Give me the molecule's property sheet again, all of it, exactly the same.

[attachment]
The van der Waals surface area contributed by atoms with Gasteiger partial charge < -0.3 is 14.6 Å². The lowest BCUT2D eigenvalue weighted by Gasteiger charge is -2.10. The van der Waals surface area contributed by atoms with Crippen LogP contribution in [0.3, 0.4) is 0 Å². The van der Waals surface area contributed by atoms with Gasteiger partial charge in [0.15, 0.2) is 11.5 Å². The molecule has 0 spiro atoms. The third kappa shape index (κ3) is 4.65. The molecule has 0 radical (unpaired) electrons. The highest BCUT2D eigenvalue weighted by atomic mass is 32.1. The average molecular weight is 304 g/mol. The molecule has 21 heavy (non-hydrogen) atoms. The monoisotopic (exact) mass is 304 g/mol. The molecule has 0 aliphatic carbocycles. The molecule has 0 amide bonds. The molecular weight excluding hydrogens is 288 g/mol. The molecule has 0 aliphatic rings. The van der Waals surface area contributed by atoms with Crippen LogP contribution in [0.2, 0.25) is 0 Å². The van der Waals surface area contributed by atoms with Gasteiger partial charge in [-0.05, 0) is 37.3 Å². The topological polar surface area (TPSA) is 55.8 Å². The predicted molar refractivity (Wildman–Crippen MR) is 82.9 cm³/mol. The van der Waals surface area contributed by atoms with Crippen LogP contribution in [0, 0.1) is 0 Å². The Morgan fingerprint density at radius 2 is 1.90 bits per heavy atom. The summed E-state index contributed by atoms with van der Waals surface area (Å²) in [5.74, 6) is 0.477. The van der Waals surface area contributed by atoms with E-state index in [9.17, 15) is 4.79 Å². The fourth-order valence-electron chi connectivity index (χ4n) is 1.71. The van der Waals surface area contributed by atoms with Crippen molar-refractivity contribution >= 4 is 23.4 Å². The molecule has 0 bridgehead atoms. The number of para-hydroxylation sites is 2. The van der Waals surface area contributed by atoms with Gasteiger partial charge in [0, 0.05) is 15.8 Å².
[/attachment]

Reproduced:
The van der Waals surface area contributed by atoms with Gasteiger partial charge < -0.3 is 14.6 Å². The lowest BCUT2D eigenvalue weighted by Gasteiger charge is -2.10. The van der Waals surface area contributed by atoms with Crippen LogP contribution in [0.3, 0.4) is 0 Å². The van der Waals surface area contributed by atoms with Gasteiger partial charge in [0.15, 0.2) is 11.5 Å². The molecule has 0 spiro atoms. The third kappa shape index (κ3) is 4.65. The molecule has 0 radical (unpaired) electrons. The highest BCUT2D eigenvalue weighted by atomic mass is 32.1. The average molecular weight is 304 g/mol. The molecule has 21 heavy (non-hydrogen) atoms. The monoisotopic (exact) mass is 304 g/mol. The molecule has 0 aliphatic carbocycles. The molecule has 0 amide bonds. The molecular weight excluding hydrogens is 288 g/mol. The molecule has 0 aliphatic rings. The van der Waals surface area contributed by atoms with Crippen LogP contribution in [0.2, 0.25) is 0 Å². The van der Waals surface area contributed by atoms with Gasteiger partial charge in [-0.05, 0) is 37.3 Å². The topological polar surface area (TPSA) is 55.8 Å². The predicted molar refractivity (Wildman–Crippen MR) is 82.9 cm³/mol. The van der Waals surface area contributed by atoms with Crippen LogP contribution in [0, 0.1) is 0 Å². The Morgan fingerprint density at radius 2 is 1.90 bits per heavy atom. The summed E-state index contributed by atoms with van der Waals surface area (Å²) in [5.74, 6) is 0.477. The van der Waals surface area contributed by atoms with E-state index in [9.17, 15) is 4.79 Å². The fourth-order valence-electron chi connectivity index (χ4n) is 1.71. The van der Waals surface area contributed by atoms with Crippen molar-refractivity contribution >= 4 is 23.4 Å². The molecule has 0 bridgehead atoms. The number of para-hydroxylation sites is 2. The van der Waals surface area contributed by atoms with Gasteiger partial charge in [0, 0.05) is 15.8 Å².